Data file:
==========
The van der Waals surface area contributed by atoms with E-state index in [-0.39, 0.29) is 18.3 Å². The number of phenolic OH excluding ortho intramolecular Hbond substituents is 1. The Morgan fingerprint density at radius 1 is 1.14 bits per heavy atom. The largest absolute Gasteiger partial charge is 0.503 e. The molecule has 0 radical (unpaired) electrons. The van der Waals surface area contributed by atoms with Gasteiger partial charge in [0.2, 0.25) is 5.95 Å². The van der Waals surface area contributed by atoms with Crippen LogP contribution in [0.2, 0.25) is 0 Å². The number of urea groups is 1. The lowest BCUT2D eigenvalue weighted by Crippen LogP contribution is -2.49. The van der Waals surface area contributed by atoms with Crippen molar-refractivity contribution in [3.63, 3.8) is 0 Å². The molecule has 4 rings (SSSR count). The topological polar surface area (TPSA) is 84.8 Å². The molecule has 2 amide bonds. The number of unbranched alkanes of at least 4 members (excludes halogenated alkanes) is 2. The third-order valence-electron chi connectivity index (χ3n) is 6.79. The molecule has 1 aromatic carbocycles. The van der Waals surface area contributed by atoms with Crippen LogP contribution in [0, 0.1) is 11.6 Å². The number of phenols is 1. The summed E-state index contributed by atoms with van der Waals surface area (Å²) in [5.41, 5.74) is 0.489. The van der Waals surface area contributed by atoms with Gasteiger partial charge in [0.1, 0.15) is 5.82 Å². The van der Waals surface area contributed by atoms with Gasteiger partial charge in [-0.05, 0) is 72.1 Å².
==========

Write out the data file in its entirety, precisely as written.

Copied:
The van der Waals surface area contributed by atoms with E-state index in [-0.39, 0.29) is 18.3 Å². The number of phenolic OH excluding ortho intramolecular Hbond substituents is 1. The Morgan fingerprint density at radius 1 is 1.14 bits per heavy atom. The largest absolute Gasteiger partial charge is 0.503 e. The molecule has 0 radical (unpaired) electrons. The van der Waals surface area contributed by atoms with Gasteiger partial charge in [0.2, 0.25) is 5.95 Å². The van der Waals surface area contributed by atoms with Crippen LogP contribution in [0.2, 0.25) is 0 Å². The number of urea groups is 1. The lowest BCUT2D eigenvalue weighted by Crippen LogP contribution is -2.49. The van der Waals surface area contributed by atoms with Crippen molar-refractivity contribution in [3.63, 3.8) is 0 Å². The molecule has 4 rings (SSSR count). The topological polar surface area (TPSA) is 84.8 Å². The molecule has 2 amide bonds. The number of unbranched alkanes of at least 4 members (excludes halogenated alkanes) is 2. The third-order valence-electron chi connectivity index (χ3n) is 6.79. The molecule has 1 aromatic carbocycles. The van der Waals surface area contributed by atoms with Crippen LogP contribution in [0, 0.1) is 11.6 Å². The number of phenols is 1. The summed E-state index contributed by atoms with van der Waals surface area (Å²) in [5.41, 5.74) is 0.489. The van der Waals surface area contributed by atoms with Gasteiger partial charge in [0.1, 0.15) is 5.82 Å². The van der Waals surface area contributed by atoms with Gasteiger partial charge in [-0.05, 0) is 72.1 Å².